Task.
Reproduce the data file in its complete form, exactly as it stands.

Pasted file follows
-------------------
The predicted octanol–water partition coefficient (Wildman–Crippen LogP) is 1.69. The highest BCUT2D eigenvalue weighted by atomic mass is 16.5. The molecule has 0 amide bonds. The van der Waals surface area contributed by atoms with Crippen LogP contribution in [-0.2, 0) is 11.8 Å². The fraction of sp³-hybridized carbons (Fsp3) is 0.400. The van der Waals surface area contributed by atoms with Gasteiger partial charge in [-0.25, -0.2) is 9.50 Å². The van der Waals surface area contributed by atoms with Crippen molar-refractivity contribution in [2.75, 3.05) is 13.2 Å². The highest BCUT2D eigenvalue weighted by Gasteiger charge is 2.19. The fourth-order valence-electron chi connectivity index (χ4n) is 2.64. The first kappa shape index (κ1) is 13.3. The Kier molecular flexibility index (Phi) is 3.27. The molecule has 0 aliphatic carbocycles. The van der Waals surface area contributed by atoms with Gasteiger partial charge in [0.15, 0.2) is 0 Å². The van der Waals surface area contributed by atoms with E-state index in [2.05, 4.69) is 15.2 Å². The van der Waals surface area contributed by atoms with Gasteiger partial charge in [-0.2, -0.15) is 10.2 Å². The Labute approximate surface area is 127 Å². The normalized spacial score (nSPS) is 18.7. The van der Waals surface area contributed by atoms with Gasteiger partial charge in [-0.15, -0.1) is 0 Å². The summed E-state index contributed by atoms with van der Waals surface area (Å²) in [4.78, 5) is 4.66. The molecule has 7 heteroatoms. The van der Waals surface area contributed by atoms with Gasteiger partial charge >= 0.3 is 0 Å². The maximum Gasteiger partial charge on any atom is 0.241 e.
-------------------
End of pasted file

The predicted octanol–water partition coefficient (Wildman–Crippen LogP) is 1.69. The highest BCUT2D eigenvalue weighted by atomic mass is 16.5. The molecule has 0 amide bonds. The van der Waals surface area contributed by atoms with Crippen LogP contribution in [-0.2, 0) is 11.8 Å². The fraction of sp³-hybridized carbons (Fsp3) is 0.400. The van der Waals surface area contributed by atoms with Gasteiger partial charge in [-0.25, -0.2) is 9.50 Å². The van der Waals surface area contributed by atoms with Crippen molar-refractivity contribution in [2.75, 3.05) is 13.2 Å². The highest BCUT2D eigenvalue weighted by Gasteiger charge is 2.19. The fourth-order valence-electron chi connectivity index (χ4n) is 2.64. The first kappa shape index (κ1) is 13.3. The Kier molecular flexibility index (Phi) is 3.27. The molecule has 0 aliphatic carbocycles. The van der Waals surface area contributed by atoms with Gasteiger partial charge in [0.15, 0.2) is 0 Å². The van der Waals surface area contributed by atoms with E-state index in [2.05, 4.69) is 15.2 Å². The van der Waals surface area contributed by atoms with Gasteiger partial charge in [-0.2, -0.15) is 10.2 Å². The Labute approximate surface area is 127 Å². The normalized spacial score (nSPS) is 18.7. The van der Waals surface area contributed by atoms with Gasteiger partial charge in [-0.15, -0.1) is 0 Å². The summed E-state index contributed by atoms with van der Waals surface area (Å²) in [4.78, 5) is 4.66. The molecule has 7 heteroatoms. The van der Waals surface area contributed by atoms with Gasteiger partial charge >= 0.3 is 0 Å². The maximum Gasteiger partial charge on any atom is 0.241 e.